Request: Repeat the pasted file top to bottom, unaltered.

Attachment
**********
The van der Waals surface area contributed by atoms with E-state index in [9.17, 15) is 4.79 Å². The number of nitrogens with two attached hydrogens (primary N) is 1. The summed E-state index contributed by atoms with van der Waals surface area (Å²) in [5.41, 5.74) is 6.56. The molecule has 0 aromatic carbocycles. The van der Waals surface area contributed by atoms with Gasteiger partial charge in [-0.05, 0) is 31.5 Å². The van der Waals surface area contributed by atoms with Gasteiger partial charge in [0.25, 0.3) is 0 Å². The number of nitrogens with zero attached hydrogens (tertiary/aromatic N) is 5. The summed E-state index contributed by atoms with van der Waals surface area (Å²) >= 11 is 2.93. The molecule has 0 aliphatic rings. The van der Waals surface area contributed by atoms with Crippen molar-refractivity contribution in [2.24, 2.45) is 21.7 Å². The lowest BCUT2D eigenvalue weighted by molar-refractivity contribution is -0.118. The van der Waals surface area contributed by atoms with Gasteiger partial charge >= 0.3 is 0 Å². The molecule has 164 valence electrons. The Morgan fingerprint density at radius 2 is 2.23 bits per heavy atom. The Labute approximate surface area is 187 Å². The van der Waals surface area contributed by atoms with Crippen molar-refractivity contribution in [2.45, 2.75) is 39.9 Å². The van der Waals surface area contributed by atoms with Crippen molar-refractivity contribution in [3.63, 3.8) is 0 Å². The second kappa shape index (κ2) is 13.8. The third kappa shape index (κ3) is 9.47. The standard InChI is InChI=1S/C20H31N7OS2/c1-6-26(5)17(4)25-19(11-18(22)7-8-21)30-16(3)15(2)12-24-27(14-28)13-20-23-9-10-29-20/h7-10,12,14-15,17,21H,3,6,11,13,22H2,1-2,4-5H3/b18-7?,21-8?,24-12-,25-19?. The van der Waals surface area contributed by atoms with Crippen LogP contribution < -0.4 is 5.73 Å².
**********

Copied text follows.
The van der Waals surface area contributed by atoms with E-state index in [9.17, 15) is 4.79 Å². The number of nitrogens with two attached hydrogens (primary N) is 1. The summed E-state index contributed by atoms with van der Waals surface area (Å²) in [5.41, 5.74) is 6.56. The molecule has 0 aromatic carbocycles. The van der Waals surface area contributed by atoms with Gasteiger partial charge in [-0.05, 0) is 31.5 Å². The van der Waals surface area contributed by atoms with Gasteiger partial charge in [0.25, 0.3) is 0 Å². The number of nitrogens with zero attached hydrogens (tertiary/aromatic N) is 5. The summed E-state index contributed by atoms with van der Waals surface area (Å²) >= 11 is 2.93. The molecule has 0 aliphatic rings. The van der Waals surface area contributed by atoms with Crippen molar-refractivity contribution in [2.24, 2.45) is 21.7 Å². The lowest BCUT2D eigenvalue weighted by molar-refractivity contribution is -0.118. The van der Waals surface area contributed by atoms with Gasteiger partial charge >= 0.3 is 0 Å². The molecule has 164 valence electrons. The Morgan fingerprint density at radius 2 is 2.23 bits per heavy atom. The Labute approximate surface area is 187 Å². The van der Waals surface area contributed by atoms with Crippen molar-refractivity contribution in [2.45, 2.75) is 39.9 Å². The van der Waals surface area contributed by atoms with Crippen molar-refractivity contribution in [3.63, 3.8) is 0 Å². The second kappa shape index (κ2) is 13.8. The third kappa shape index (κ3) is 9.47. The standard InChI is InChI=1S/C20H31N7OS2/c1-6-26(5)17(4)25-19(11-18(22)7-8-21)30-16(3)15(2)12-24-27(14-28)13-20-23-9-10-29-20/h7-10,12,14-15,17,21H,3,6,11,13,22H2,1-2,4-5H3/b18-7?,21-8?,24-12-,25-19?. The van der Waals surface area contributed by atoms with Crippen LogP contribution < -0.4 is 5.73 Å².